Will we still be able to earn prizes?

Yes and no.  We won’t be giving out prizes based on how many tasks you complete.  The good news is, we will be distributing prizes in some of your weekly activity packets.  Everyone’s a winner!

Will you be having big events like the pizza party?

No.  We will not be doing any large gatherings this summer.

What about crafts and other activities?

Instead of gathering together to create crafts and work on other projects we will package up weekly kits with crafts, worksheets and other fun stuff arranged by age group.  You can pick up your kit at the library at a time that is convenient for you.  Please take only one packet per kid per week.  We encourage you to share your finished projects on our Facebook page.

What about craft supplies?

We will offer separate packets of crayons, glue sticks, and scissors that you can pick up anytime.  Crafts will include most of the items you will need.  A few projects may require some materials that hopefully you have at home (like flour or toilet paper rolls).

Which packet should I take?

There are three categories of packet and reading log: pre-readers, readers and teens.  We recommend pre-readers for 0-4, readers for 5-10 and teens for 11+.   This should help to assure that the materials are the appropriate level of interest and difficulty.

Will the library be open?

Yes, the library will be open for limited hours for browsing and pickup of materials and use of computers.  Social distancing will be in effect.

 

The Importance of Being Earnest discussion

Hello book group and others,

I hope you have had a chance to read The Importance of Being Earnest by Oscar Wilde.  If not, you can get a free digital copy from Gutenberg.org.  Here are some discussion questions.  Feel free to discuss in the comments.  We also hope to have a virtual book group meeting.  If you are interested, please email lon_dir@selco.info.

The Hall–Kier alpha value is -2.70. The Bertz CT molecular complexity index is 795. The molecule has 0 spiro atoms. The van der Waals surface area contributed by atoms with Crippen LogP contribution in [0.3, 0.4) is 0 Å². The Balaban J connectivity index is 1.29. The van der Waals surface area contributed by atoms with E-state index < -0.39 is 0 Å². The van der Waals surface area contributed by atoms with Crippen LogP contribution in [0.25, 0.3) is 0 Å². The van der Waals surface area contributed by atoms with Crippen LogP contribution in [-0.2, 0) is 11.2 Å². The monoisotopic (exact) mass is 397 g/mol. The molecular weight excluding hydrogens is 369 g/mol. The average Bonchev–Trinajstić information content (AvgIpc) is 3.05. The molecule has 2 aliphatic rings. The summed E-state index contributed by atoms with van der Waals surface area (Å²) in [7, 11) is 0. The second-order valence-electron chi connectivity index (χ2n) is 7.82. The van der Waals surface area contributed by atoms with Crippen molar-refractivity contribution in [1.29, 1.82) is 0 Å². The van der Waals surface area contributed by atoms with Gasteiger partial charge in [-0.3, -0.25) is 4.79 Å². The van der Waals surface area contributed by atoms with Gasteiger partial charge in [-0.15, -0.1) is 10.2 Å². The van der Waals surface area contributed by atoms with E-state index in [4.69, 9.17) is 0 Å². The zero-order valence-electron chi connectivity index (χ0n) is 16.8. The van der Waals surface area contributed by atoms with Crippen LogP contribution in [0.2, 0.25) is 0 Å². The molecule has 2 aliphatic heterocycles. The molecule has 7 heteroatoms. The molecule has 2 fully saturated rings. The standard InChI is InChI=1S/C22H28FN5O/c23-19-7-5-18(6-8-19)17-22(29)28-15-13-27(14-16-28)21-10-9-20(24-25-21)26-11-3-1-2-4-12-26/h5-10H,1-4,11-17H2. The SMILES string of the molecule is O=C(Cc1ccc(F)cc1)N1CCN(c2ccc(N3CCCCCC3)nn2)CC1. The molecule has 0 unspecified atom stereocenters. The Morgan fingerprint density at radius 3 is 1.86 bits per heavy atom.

Questions:

  1. Did you enjoy reading the play? Have you ever seen it performed in person or in a movie? What are the advantages and disadvantages to reading vs. viewing?
  2. Did the play make you laugh? Was there a particular incident or quote that really amused you?
  3. Why do both Jack and Algernon feel the need to invent Ernest and Bunbury? What do they gain?
  4. What does the aristocracy in Earnest value? How different (or not) are our values today than the Victorians?
  5. Lady Bracknell says, “Never speak disrespectfully of Society, Algernon. Only people who can’t get into it do that.” Is this statement true? Is it ironic that Lady Bracknell marries into society and quickly becomes its most vigorous defender?
  6. What’s up with all the food fights? Why are they humorous?
  7. Why are both Gwendolyn and Cecily so committed to the name Ernest? What does it have to do with their romantic idealizations?
  8. Do names really matter? Can you think of any examples from your life where a person’s name changed your opinion of them for better or worse?
  9. What is the importance of the city/country split? What qualities do city-dwellers usually have? How about country folks? Do these stereotypes work in Earnest?
  10. What do you think of the fight between Gwendolen and Cecily when they believe they are engaged to the same man? How do they say very harsh things within the limits of polite language? Do we still do this?
  11. Algy spends the play spouting outrageous statements. Do you think he means them or is he just playing the enfant terrible? To what extent is he a stand-in for author Oscar Wilde?
  12. Both couples are engaged after very little actual interaction. To what extent does each character create an imagined vision of their partner? Given that in the Victorian era matches were often arranged by the families and courting couples given very little scope to spend time together, are these engagements significantly different?
  13. “All women become like their mothers. That is their tragedy. No man does.  That’s his.”  Do you agree?
  14. Wilde uses several common literary devices, including mistaken identity, unlikely coincidence and the beloved happy ending. Are we meant to consider these ironically? Or is he simply giving us what we expect?

Characters:

John Worthing, J.P.
Algernon Moncrieff
Rev. Canon Chasuble, D.D.
Merriman, Butler
Lane, Manservant
Lady Bracknell
Hon. Gwendolen Fairfax
Cecily Cardew
Miss Prism, Governess